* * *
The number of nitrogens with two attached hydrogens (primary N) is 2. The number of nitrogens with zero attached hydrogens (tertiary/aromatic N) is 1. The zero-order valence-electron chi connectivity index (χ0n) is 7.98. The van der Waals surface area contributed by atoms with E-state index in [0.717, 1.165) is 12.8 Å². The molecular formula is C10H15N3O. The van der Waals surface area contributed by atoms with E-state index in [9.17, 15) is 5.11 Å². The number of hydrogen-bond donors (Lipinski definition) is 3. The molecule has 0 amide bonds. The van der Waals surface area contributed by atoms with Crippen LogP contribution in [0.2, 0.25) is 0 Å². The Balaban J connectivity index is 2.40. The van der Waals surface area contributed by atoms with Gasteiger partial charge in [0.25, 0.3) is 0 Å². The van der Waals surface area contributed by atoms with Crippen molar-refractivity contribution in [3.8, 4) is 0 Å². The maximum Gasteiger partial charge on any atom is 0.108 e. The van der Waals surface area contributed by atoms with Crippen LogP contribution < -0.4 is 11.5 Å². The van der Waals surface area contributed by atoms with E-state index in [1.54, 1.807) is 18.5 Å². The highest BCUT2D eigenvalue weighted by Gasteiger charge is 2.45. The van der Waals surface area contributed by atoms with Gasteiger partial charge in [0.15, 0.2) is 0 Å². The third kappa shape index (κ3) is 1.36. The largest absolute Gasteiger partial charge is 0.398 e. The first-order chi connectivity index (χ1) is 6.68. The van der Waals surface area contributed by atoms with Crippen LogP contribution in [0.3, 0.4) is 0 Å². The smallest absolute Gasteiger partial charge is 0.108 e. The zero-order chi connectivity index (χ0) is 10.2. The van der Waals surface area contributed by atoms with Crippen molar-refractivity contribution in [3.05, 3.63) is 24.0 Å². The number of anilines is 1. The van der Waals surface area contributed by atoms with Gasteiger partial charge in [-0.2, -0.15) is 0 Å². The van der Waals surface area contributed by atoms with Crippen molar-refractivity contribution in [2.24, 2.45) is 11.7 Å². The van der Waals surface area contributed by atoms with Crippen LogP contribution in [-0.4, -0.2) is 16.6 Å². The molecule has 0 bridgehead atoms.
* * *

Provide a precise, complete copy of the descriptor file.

The number of nitrogens with two attached hydrogens (primary N) is 2. The number of nitrogens with zero attached hydrogens (tertiary/aromatic N) is 1. The zero-order valence-electron chi connectivity index (χ0n) is 7.98. The van der Waals surface area contributed by atoms with E-state index in [0.717, 1.165) is 12.8 Å². The molecular formula is C10H15N3O. The van der Waals surface area contributed by atoms with E-state index in [9.17, 15) is 5.11 Å². The number of hydrogen-bond donors (Lipinski definition) is 3. The molecule has 0 amide bonds. The van der Waals surface area contributed by atoms with Crippen LogP contribution in [0.2, 0.25) is 0 Å². The Balaban J connectivity index is 2.40. The van der Waals surface area contributed by atoms with Gasteiger partial charge in [0.25, 0.3) is 0 Å². The van der Waals surface area contributed by atoms with Crippen molar-refractivity contribution in [3.8, 4) is 0 Å². The maximum Gasteiger partial charge on any atom is 0.108 e. The van der Waals surface area contributed by atoms with Crippen LogP contribution < -0.4 is 11.5 Å². The van der Waals surface area contributed by atoms with E-state index in [1.54, 1.807) is 18.5 Å². The highest BCUT2D eigenvalue weighted by Gasteiger charge is 2.45. The van der Waals surface area contributed by atoms with Gasteiger partial charge in [0.15, 0.2) is 0 Å². The third kappa shape index (κ3) is 1.36. The largest absolute Gasteiger partial charge is 0.398 e. The first-order chi connectivity index (χ1) is 6.68. The van der Waals surface area contributed by atoms with Crippen LogP contribution in [0.3, 0.4) is 0 Å². The smallest absolute Gasteiger partial charge is 0.108 e. The zero-order chi connectivity index (χ0) is 10.2. The van der Waals surface area contributed by atoms with Crippen molar-refractivity contribution in [3.05, 3.63) is 24.0 Å². The number of anilines is 1. The van der Waals surface area contributed by atoms with Gasteiger partial charge in [-0.2, -0.15) is 0 Å². The van der Waals surface area contributed by atoms with Crippen molar-refractivity contribution in [2.24, 2.45) is 11.7 Å². The van der Waals surface area contributed by atoms with Crippen LogP contribution in [-0.4, -0.2) is 16.6 Å². The molecule has 0 bridgehead atoms.